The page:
In 2006, with the memory of the terrorist attack of Sept. 11, 2001, still fresh in his mind, ConVal graduate Jared Johannesson, now 26, of Peterborough decided to put off college and enlist in the Navy.
He always knew he would be enlisting in the military, said Johannesson in a phone interview from Norfolk, Va., where he is currently stationed. It came down to the Navy, he said, mostly out of luck: The Navy recruiter was the first to approach him. But what may have happened by chance has turned into nearly a decade of service for Johannesson, who will be ending his military career at the end of this tour, in 2015. During this time, he said, he spent nine months deployed in the Persian Gulf, supporting ground troops by launching bombs at enemy targets, as well as providing a landing and takeoff strip for support planes.
Having gone into the military with a strong purpose in mind, being on-ship and unable to see the effect his contributions were having was hard at first, recalled Johannesson. “It’s different being in the Navy,” he said. “Where you’re on the ground, you can see the difference you’re making. In the Navy, you’re in the background. At first I didn’t think I was doing much.” However, that perspective has changed over the course of his tour, he noted. “When you look at the big picture, everyone supports everyone. In the long run, you’re still doing your job and doing your part. As small of a part as it may have been, I’m glad I was able to do something.”
Now, said Johannesson, he spends months at a time out to sea, mostly involved in training day-to-day for potential emergencies. He can be out at sea for between seven and eight months of the year. While out there, and in the moment, he falls into the rhythm of the job, he said, but the amount of time spent away from his family did take its toll. He was married for four years, and is now separated, he said.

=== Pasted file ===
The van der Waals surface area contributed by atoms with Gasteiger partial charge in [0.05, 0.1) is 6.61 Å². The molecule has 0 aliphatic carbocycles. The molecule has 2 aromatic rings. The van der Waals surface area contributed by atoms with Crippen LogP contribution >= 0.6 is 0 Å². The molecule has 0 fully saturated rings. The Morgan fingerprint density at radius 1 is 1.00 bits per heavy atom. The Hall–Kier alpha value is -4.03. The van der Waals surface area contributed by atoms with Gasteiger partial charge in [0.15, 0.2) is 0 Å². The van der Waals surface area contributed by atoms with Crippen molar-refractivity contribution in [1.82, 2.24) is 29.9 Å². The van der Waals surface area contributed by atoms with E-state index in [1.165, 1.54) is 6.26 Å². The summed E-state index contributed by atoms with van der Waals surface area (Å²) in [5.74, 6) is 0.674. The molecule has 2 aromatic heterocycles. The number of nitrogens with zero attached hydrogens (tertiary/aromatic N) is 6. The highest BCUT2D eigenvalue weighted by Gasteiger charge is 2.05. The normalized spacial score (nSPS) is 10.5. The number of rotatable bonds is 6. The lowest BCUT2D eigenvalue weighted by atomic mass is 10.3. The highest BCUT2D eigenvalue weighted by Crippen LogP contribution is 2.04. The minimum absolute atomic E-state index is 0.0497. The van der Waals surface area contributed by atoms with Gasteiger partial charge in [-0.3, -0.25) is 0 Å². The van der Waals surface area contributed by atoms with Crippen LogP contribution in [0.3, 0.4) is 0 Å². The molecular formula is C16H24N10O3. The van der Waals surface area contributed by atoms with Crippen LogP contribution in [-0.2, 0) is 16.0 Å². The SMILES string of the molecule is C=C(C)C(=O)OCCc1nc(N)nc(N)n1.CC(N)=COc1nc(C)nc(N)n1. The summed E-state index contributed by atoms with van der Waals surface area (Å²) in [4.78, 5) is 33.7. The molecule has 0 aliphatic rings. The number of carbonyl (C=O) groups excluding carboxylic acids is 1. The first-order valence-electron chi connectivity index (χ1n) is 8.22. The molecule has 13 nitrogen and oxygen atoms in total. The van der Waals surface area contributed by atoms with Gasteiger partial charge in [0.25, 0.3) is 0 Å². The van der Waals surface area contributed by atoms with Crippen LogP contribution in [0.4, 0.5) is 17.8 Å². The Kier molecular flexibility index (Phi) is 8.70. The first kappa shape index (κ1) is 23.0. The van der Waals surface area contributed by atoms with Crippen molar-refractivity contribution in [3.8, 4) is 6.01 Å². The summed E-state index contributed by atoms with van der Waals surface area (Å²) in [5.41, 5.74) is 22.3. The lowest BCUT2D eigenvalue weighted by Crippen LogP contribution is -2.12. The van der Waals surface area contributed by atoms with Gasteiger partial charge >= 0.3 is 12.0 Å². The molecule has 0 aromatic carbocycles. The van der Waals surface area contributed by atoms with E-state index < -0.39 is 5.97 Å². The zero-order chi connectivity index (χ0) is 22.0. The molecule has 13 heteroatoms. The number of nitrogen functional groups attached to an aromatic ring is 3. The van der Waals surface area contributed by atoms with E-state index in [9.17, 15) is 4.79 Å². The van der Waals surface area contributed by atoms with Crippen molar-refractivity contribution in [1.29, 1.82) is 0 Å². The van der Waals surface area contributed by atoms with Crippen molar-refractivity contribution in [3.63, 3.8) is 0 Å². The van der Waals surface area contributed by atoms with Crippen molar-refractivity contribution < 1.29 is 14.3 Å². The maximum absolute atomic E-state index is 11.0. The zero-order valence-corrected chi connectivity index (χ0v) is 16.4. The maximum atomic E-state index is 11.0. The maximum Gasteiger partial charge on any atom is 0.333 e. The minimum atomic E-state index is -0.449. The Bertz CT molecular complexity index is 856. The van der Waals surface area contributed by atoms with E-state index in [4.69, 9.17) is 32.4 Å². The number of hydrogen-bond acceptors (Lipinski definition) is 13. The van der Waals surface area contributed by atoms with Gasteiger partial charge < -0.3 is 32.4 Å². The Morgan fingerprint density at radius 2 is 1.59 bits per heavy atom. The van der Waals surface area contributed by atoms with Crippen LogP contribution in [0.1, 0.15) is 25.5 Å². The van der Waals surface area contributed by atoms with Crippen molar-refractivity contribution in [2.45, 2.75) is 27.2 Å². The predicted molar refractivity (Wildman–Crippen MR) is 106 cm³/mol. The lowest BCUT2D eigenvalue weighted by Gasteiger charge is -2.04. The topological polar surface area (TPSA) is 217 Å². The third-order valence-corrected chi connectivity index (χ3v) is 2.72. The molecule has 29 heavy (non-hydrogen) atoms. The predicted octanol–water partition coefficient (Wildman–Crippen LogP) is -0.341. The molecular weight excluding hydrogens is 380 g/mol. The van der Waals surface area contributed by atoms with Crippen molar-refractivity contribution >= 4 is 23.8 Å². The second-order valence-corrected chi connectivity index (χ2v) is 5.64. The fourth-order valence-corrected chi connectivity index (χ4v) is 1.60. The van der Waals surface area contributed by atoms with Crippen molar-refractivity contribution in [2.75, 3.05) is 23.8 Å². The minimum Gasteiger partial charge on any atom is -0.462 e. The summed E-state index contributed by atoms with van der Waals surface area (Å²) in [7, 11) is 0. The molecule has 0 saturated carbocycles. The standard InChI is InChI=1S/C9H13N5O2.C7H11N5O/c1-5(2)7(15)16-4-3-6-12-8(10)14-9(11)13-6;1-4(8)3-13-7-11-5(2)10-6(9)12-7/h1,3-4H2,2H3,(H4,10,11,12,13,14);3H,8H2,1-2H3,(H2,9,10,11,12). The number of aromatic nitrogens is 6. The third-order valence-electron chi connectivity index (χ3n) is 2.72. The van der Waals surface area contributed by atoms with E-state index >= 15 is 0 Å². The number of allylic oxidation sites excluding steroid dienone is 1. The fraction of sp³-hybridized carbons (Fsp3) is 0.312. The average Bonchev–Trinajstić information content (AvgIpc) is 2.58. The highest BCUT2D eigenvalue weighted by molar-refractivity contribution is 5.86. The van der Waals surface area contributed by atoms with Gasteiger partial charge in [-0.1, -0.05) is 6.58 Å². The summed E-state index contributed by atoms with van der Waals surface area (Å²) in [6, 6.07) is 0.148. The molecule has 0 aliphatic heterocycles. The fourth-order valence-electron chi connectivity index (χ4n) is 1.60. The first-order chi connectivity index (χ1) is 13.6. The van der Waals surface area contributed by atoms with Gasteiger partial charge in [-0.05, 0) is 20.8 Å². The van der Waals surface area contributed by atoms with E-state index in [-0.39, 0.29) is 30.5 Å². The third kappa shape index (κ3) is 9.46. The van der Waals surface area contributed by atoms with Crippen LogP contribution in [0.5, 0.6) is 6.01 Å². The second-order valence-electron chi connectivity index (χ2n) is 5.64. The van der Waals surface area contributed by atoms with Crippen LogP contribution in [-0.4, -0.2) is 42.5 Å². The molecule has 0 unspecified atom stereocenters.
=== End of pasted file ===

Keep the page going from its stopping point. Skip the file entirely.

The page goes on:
“You grow apart, because you’re not there for so much of the time. It’s something that everyone has to deal with,” he said. He also misses out on a lot of time with his 2-year-old daughter, he added. “I’ve missed a lot of firsts,” he said. “It’s really difficult to raise a family and be a family, while in the military. You’re not able to be with them as much. You miss your family, but you’re so busy doing missions, and you can’t worry about what’s going on back at home. You have to focus on what’s going on where you’re at, and I can do that, for the most part.”
While the military can put a strain on relationships with those left at home, it can also forge some strong bonds in the field. “The friends you make in the military are the friends you’ll have for the rest of your life. They’re different than the friend you have in high school. You have to rely on them to have your back and support you no matter what,” he said. “That’s one of the best things about the military.”